Tabula Rasa

At some point you will find yourself at a critical inflection point.

There are countless moments in a lifetime where one can choose between diverging paths. Some of these moments are more impactful than others.

Nearly everyone finds themselves a blank slate moment, a tabula rasa, a point in time at which you can change your current trajectory, a time in which it is especially easy to either build or destroy your future.

For many, it is upon graduation. For the vast majority of us, we graduate from high school or college with a net worth of just about zero, and a wide world of career possibilities ahead of us. 

For some of us, it is social. We find ourselves rubbing shoulders with different friend groups, and there is usually a moment where you must pick one or the other.

For nearly all of us, it is romantic. We either say yes or no to a significant other, and the wisdom of that choice can be the difference between happiness and misery.

For the graduate, one can pick an emotionally difficult and poorly compensated career, which can lead to a life of stress and instability. Or one can pick a stable and lucrative career, which can lead to a life of predictable stability.

For the friend, one group can have tendencies for interpersonal drama, hardship, substance abuse, unemployment, and moral ambiguity while the other group can have tendencies towards respect, hard work, sobriety, and general betterment. And since you become who you surround yourself with, that directly influences your own behavior.

For the lover, fast forward a few years with the wrong partner, and you may find yourself in a cycle of fights, financial misery, marriage counseling, unhappy children, divorce, and a waste of a decade or three. With the right partner, you could find yourself in a stable and encouraging relationship which helps you through rough times instead of plunging you into rough times.

We all make wrong decisions.

But there are many inflection points, many decisions, many times where you can pivot, many times where you’re faced with a sort of tabula rasa, a blank slate from which you can reinvent that which is going wrong.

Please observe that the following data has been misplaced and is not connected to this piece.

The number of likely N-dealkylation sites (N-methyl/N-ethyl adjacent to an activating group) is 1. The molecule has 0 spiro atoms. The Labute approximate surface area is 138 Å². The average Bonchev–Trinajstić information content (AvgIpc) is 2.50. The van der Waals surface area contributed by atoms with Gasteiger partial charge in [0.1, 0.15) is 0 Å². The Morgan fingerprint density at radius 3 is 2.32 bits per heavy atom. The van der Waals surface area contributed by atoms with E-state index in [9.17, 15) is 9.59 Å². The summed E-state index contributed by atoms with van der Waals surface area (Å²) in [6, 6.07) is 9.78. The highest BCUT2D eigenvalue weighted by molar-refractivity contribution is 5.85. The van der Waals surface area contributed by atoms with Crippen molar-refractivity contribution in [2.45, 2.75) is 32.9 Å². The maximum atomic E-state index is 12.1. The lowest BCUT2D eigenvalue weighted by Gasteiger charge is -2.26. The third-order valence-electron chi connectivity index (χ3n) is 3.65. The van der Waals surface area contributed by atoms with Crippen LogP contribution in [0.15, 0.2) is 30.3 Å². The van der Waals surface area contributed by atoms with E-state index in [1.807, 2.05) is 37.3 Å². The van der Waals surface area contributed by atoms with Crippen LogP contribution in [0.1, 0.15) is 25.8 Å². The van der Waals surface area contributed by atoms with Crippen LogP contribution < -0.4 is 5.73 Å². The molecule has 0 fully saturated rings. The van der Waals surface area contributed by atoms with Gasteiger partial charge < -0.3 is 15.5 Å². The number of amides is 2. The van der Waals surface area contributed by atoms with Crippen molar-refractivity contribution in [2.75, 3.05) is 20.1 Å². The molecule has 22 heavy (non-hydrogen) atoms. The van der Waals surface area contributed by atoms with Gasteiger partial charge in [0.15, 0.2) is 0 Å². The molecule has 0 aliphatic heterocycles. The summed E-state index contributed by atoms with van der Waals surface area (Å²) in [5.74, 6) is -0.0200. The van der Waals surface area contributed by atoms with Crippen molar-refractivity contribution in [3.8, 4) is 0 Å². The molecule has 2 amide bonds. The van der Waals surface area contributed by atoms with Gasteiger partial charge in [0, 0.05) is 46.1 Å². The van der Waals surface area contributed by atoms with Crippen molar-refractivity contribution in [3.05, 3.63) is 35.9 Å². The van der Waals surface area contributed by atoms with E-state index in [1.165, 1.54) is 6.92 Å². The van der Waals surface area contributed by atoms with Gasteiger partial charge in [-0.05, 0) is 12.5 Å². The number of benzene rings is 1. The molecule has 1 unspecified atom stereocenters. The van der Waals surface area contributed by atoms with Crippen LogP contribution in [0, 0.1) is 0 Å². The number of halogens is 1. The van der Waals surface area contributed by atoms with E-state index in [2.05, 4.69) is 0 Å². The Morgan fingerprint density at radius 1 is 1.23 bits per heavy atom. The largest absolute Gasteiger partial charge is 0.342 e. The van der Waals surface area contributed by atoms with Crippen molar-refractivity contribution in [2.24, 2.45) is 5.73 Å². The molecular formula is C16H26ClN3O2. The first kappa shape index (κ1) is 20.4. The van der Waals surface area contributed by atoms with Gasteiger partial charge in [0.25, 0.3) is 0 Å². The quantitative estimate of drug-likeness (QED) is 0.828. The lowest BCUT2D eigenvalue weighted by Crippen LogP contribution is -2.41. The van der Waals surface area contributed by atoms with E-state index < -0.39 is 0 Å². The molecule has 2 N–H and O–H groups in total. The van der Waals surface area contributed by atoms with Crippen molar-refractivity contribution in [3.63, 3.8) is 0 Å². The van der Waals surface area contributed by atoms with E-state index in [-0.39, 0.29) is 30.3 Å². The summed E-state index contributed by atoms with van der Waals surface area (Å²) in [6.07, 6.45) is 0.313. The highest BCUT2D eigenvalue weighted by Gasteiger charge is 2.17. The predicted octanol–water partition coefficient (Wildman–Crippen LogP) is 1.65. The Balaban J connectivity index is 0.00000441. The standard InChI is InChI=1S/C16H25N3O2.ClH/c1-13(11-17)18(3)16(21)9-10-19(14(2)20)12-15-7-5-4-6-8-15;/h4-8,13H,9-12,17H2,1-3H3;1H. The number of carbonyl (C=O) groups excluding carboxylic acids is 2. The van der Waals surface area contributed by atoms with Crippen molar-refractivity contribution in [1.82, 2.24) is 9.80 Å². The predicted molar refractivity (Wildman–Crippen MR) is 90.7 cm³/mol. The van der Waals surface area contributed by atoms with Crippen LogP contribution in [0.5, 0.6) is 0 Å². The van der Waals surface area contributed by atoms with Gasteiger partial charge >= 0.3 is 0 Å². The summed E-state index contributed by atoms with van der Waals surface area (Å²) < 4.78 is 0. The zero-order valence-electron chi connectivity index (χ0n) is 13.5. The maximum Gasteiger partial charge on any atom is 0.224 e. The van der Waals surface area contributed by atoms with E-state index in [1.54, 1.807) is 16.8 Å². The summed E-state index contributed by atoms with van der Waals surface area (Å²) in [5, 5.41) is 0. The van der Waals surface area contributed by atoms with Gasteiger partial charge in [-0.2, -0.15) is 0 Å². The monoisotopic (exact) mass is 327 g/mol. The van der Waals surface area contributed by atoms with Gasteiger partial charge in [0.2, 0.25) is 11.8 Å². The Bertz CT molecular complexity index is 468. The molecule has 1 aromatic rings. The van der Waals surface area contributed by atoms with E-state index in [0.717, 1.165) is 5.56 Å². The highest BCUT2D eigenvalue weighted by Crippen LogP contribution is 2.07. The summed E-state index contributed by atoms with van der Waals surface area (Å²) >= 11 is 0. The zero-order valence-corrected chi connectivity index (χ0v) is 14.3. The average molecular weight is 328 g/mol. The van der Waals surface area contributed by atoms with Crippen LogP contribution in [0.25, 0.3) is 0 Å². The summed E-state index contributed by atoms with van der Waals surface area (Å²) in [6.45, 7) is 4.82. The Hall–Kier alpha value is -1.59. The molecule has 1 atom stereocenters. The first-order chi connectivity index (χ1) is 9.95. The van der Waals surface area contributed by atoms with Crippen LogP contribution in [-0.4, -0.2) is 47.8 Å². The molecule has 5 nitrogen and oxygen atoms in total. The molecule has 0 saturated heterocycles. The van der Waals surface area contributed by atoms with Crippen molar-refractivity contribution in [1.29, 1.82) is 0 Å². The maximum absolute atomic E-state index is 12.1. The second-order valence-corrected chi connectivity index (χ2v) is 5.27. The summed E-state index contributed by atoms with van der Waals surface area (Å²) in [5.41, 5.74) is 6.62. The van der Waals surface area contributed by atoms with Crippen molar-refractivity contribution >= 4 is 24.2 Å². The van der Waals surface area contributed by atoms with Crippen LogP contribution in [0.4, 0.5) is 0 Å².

You can withstand one wrong decision. You can come back from two or three bad calls. Each decision may just be a very slight deflection off course. But statistically, if you’re faced with a constant onslaught of inflection points and you make all the wrong calls, you’ll find yourself going one hundred and eighty degrees in the wrong direction, and at that point it’s very unlikely any human can undo all of those bad calls.

Career, marriage, friends, hobbies, finances, habits, lifestyle, children…

A man who has picked a solid career, has married a solid woman, has surrounded himself with a thriving group of friends, has found productive hobbies, has spending & saving under control, develops good habits like reading or gardening or cooking or mountain-climbing, strives for a healthy lifestyle through exercise and eating well, and works hard to provide a good environment for his children…this is a man that we rightly envy.

A man who has never found good work, has married a miserable girl, whose friend group is comprised of losers, whose only hobby is wasting time on games or television, whose finances are a mess, who doesn’t learn with his mind or build anything with his hands, who eats fast food and never goes outside, who can be found in the evening baked out of his mind, whose children grow up in a disorganized and chaotic house…this is a man that we do not envy at all.

You may say “but…” and you may say “it’s more complicated…” but that is just an excuse.

It is true that some men have had it worse than others.

And that is why I think we have to judge people based on where they started, and how much they have progressed…and less on where they are right now.

I think it is fair to say that if a man grew up poor, on the streets, with an addicted mother and an absent father, we cannot hold him to the same end-result standards as someone who grew up in a stable middle-class family who imparted a strong moral fiber and provided constant stability.

But you can judge progress. Is the trajectory up, or down?

For that reason, I think you can look at someone who regressed despite having everything…and that person should be more harshly judged than the person who progressed despite having nothing.

I have known some people who were not objectively successful, but the mere fact that they were honorable people who came from bad backgrounds, yet tried to provide for their families and kept their noses clean — resisting the siren call of addiction and general disorder lines that is so prevalent in the underclasses of America if not the world — is a massive testament to their inner strength.

I have similarly known people who came from everything — educated middle-class parents, a solid community, and even somehow stumbled into good spouses — but they have essentially sacrificed all those gifts and regressed into a shell of a human, living off the largesse and sympathy of their friends. That, to me, is the most tragic of all. These people are leeches of goodness.

To whom much is given, much will be required — and this is reflected directly in seeing what people do with their lives. It is reflected directly in those inflection points, that constant barrage of decisions, and seeing what a person chooses to draw after their slate has been erased.

Leave a Reply

Your email address will not be published. Required fields are marked *